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What Is A Short Position?

In exchanges, one earns not only on the rise but also on the collapse of quotes. This amazing strategy is used by "bears" - traders who make money on the "sinking" of securities and other assets. Because of the high speed of collapses relative to long rises, these operations are also called "shorts", "short positions" or "short selling". During crises, short positions make it easy and fast to make a fortune.

In 1992 the well-known American trader George Soros and his partners from the Quantum Fund analyzed the currency market and noted that the pound sterling was unstable.

The shrewd financiers decided to play on probability and bet 15 billion dollars against the stagnating British pound. As a result, Soros and his associates collapsed the currency of the whole country and became billionaires. History has dubbed this day "Black Wednesday".

What Is A Short Position In The Stock Market?

Placing a short position is a bet that the price will go down. The scheme is as follows: the trader borrows shares from a bank or broker. He sells them and waits for the quotes to fall, so they can use the proceeds to buy more shares. For example, you sell a stock for 100 dollars. When their price falls to 70, you buy them again and return them to the bank, while you keep the 30 dollars. This is a simple example of what a short position in stock trading is and how one earns money on it.

To short, in simple terms, is to make money on price declines. Sell a stock at a "peak" price, wait for a collapse, and buy the stock at a low price. A trader who makes money on declines is said to be "shorting."

How Short Selling Works In Stock Trading

When stock prices are down, it's a "bearish" time. The bearish way of shorting in the stock market is more dangerous than the steady earnings of "bulls" on long positions. You can make good money on short trades, but it is even easier to lose money and get into debt. This is especially true for beginners.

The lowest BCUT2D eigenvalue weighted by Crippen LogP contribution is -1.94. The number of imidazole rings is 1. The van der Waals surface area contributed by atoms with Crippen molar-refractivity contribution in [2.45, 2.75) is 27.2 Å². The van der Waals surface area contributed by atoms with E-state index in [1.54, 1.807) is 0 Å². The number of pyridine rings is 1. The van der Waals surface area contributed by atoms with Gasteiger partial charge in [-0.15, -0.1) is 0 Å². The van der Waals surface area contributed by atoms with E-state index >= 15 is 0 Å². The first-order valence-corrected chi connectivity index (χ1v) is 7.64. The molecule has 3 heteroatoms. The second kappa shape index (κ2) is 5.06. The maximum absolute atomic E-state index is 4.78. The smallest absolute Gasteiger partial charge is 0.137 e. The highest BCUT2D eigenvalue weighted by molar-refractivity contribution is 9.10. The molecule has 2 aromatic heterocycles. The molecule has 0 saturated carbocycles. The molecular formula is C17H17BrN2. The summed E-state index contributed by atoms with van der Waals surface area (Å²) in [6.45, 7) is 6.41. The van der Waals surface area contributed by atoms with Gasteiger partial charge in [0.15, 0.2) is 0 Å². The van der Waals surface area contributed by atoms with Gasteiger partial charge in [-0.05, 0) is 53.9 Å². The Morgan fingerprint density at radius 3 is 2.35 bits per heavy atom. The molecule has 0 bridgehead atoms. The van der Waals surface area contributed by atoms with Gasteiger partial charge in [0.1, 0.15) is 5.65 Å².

The strategy of bears is built on the expectation that stocks of interesting companies will soon go down in price. A bear must be a good analyst, not just a lucky person. They are constantly studying the financial market and the news. The bear's decision to short may be influenced by the following events:

These events work in favor of the bears and stocks plunge. But sometimes expectations do not come true and the bears' hopes burst like a bubble. Instead of losing ground, the stock rises. Suppose a stock was worth $10. The bear sold it, and then its price jumped to $20. In this case, the trader suffers a loss. Not only does one have to return the stock to the broker, but he also has to pay the difference in prices.

Novice traders should not start with shorts. Shorts are very different from the more stable bullish trades (buy and forget for a long time). Shorting a stock tends to be for a short period of time. This is due to the fact that borrowed shares need to be returned to the broker more quickly. After all, you have to pay a commission for each day you use the stock.

By lending securities, the broker is also taking a risk. That's why the stock exchanges have restrictions for bears. They are only allowed to short stocks of large liquid companies. There are limits on volumes as well. The main rule for short trades on the exchange: before you open shorts, be sure to close all long positions.

Which Stocks Can Be Shorted?

Shares with maximum daily turnover are suitable for shorting. In addition, stocks with less liquidity should be avoided for shorting. Changes in quotes are closely tied to dividend payouts. To receive dividends, there is no sense to hold stocks all year long. It is enough to have them in hand on the day of the ex-dividend date (closing of the list of dividend recipients).

After dividends are paid, the value of securities falls. This period is called the "dividend gap" when stocks drop in value commensurately with the amount of dividend payments.

For example: before the gap, a share was worth 25 dollars. The dividend payment was 2 dollars. As a result, the share price fell to 23 dollars.

Widespread schemes of earning on dividend-paying shares:

Buying shares after the list of shareholders is closed. At this time, they become cheaper. We wait for quotes to rise and sell it at a higher price. This is how we make money on the price difference. We buy the stock a few months before the ex-dividend date, with the expectation that it will rise in value before the dividend is paid. Then we sell it. We don't get dividends, but we make money on the price difference. This is not a classic "bearish" strategy, because the earnings are closer to "medium-speed".